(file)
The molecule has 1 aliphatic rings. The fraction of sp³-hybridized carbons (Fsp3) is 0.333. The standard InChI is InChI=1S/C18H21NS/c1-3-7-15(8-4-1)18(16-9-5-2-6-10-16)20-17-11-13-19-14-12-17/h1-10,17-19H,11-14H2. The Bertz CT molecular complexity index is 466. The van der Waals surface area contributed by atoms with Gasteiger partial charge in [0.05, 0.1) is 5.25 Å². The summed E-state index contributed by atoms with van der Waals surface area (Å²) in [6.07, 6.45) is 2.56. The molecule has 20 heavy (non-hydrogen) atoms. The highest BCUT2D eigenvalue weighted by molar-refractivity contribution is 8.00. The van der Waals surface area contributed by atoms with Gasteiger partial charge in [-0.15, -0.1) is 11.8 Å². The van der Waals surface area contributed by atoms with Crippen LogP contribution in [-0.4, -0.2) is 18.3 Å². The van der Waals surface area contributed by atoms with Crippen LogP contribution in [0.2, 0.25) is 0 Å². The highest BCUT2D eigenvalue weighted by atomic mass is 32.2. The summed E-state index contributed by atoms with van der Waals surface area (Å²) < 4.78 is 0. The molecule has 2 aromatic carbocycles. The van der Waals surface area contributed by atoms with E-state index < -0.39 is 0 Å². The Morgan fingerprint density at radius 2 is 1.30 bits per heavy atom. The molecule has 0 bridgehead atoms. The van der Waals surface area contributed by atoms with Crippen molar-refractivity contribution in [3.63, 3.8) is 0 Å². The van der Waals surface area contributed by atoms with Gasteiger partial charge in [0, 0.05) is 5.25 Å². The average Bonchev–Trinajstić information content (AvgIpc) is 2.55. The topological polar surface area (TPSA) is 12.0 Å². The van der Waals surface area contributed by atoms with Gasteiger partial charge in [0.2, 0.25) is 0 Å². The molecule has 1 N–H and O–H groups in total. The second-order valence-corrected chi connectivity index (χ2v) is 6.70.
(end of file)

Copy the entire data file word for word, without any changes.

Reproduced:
The molecule has 1 aliphatic rings. The fraction of sp³-hybridized carbons (Fsp3) is 0.333. The standard InChI is InChI=1S/C18H21NS/c1-3-7-15(8-4-1)18(16-9-5-2-6-10-16)20-17-11-13-19-14-12-17/h1-10,17-19H,11-14H2. The Bertz CT molecular complexity index is 466. The van der Waals surface area contributed by atoms with Gasteiger partial charge in [0.05, 0.1) is 5.25 Å². The summed E-state index contributed by atoms with van der Waals surface area (Å²) in [6.07, 6.45) is 2.56. The molecule has 20 heavy (non-hydrogen) atoms. The highest BCUT2D eigenvalue weighted by molar-refractivity contribution is 8.00. The van der Waals surface area contributed by atoms with Gasteiger partial charge in [-0.15, -0.1) is 11.8 Å². The van der Waals surface area contributed by atoms with Crippen LogP contribution in [-0.4, -0.2) is 18.3 Å². The van der Waals surface area contributed by atoms with Crippen LogP contribution in [0.2, 0.25) is 0 Å². The highest BCUT2D eigenvalue weighted by atomic mass is 32.2. The summed E-state index contributed by atoms with van der Waals surface area (Å²) < 4.78 is 0. The molecule has 2 aromatic carbocycles. The van der Waals surface area contributed by atoms with E-state index < -0.39 is 0 Å². The Morgan fingerprint density at radius 2 is 1.30 bits per heavy atom. The molecule has 0 bridgehead atoms. The van der Waals surface area contributed by atoms with Crippen molar-refractivity contribution in [3.63, 3.8) is 0 Å². The van der Waals surface area contributed by atoms with Gasteiger partial charge in [0, 0.05) is 5.25 Å². The average Bonchev–Trinajstić information content (AvgIpc) is 2.55. The topological polar surface area (TPSA) is 12.0 Å². The van der Waals surface area contributed by atoms with Gasteiger partial charge in [0.2, 0.25) is 0 Å². The molecule has 1 N–H and O–H groups in total. The second-order valence-corrected chi connectivity index (χ2v) is 6.70.